If there is a Holy Grail for Canadian Prairie farmers it is probably the 100-bushel wheat crop.
There have been rumours of such a thing, although most are a bit like Sasquatch and Loch Ness Monster sightings, a grainy snapshot as much mirage as reality.
All right, there have likely been a few crops which might have hit the lofty yield, but in reality so many factors must fall into place that widespread yields of 100 bushel wheat is frankly little more than a dream, at least at this time.
I say this time recognizing plant breeders have done some amazing things over the years, and they likely hold the key to widespread big bushel crops.
New varieties offer several potential advancements which could push yields generally higher.
Whether through, within wheat selection, or the introduction of genes from other crops through manipulation, there is every likelihood new varieties will offer greater disease resistance to in field infections which hurt yields.
We no longer think about it, but wheat resistant to rust was one of the great steps forward in terms of wheat breeding, and really allowed wheat to become the cornerstone of Prairie agriculture for decades.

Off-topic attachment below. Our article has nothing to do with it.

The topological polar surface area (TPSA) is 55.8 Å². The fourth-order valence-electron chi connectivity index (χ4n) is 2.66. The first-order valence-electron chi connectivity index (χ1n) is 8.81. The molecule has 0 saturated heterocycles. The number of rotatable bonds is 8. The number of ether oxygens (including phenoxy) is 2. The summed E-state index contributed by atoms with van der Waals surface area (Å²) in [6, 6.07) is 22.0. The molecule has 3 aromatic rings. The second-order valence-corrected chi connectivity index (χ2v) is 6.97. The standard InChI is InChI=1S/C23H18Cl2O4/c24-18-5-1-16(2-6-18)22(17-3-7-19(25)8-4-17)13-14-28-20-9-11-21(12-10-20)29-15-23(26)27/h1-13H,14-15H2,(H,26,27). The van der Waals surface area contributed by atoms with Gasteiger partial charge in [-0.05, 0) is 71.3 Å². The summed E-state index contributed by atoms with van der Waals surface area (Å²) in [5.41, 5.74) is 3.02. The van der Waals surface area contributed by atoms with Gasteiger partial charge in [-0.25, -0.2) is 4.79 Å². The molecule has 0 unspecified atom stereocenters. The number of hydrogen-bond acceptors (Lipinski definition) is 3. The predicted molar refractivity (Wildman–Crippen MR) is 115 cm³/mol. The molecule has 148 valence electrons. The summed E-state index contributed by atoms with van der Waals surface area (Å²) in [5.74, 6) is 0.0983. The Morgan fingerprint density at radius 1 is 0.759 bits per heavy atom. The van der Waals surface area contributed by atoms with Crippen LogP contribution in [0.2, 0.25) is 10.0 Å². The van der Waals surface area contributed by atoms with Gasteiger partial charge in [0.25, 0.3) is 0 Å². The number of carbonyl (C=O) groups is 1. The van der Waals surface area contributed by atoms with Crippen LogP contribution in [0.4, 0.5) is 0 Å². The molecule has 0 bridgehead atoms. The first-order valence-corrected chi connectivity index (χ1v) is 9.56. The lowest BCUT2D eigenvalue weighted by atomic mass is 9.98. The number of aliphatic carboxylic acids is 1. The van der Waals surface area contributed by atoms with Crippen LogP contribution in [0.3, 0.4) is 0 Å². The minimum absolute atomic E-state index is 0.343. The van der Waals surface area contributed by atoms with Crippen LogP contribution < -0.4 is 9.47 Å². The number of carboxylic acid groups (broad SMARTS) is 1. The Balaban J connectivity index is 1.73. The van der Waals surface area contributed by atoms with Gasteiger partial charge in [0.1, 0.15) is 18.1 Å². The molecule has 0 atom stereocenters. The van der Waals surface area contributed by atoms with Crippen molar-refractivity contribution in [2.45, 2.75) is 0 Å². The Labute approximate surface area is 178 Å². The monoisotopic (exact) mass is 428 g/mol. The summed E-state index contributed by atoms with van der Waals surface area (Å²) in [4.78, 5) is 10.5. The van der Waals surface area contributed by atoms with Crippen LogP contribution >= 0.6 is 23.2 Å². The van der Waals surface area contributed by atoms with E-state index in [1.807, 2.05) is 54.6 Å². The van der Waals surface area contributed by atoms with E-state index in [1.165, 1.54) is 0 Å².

New varieties will also offer inherent insect resistance, and the ability to fight weeds with a broader ranger of chemicals than is currently feasible.
Add in some general yield boost via new varieties, and plant breeding becomes critical into the future, something which at times seems lost in a world of cost cutting.
Plant breeding programs are perhaps as critical to the farm future as they have ever been as farmers face more extreme weather patterns, emerging new disease and insect pressures, and changing soil profiles. Plant breeders will need to be well-funded to keep pace with the changing pressures a crop faces in a Prairie field.
But even with the most modern varieties the really big yields come down to a combination of wise planning, and a good share of common luck.
Producers need to plant wheat in the right fields, ones where they know disease and wheat pressures can be controlled.
Seeding rates and even the time of planting play a role in the final yields too.
And then of course Mother Nature always holds the trump in terms of yield.
The timing of spring thaw, the last killing frost of spring and first one in fall, the heat units from the sun, and of course the timeliness of rains all impact yields as much, if not more, than the best agronomic efforts of farmers, or the best varieties coming from plant breeders.
So while farmers and plant breeders should chase the elusive 100-bushel wheat crop, a growing world population demands such efforts, under dry land conditions on the Canadian Prairies it is likely to remain a crop of myth and legend for most.
Calvin Daniels is Assistant Editor with Yorkton This Week.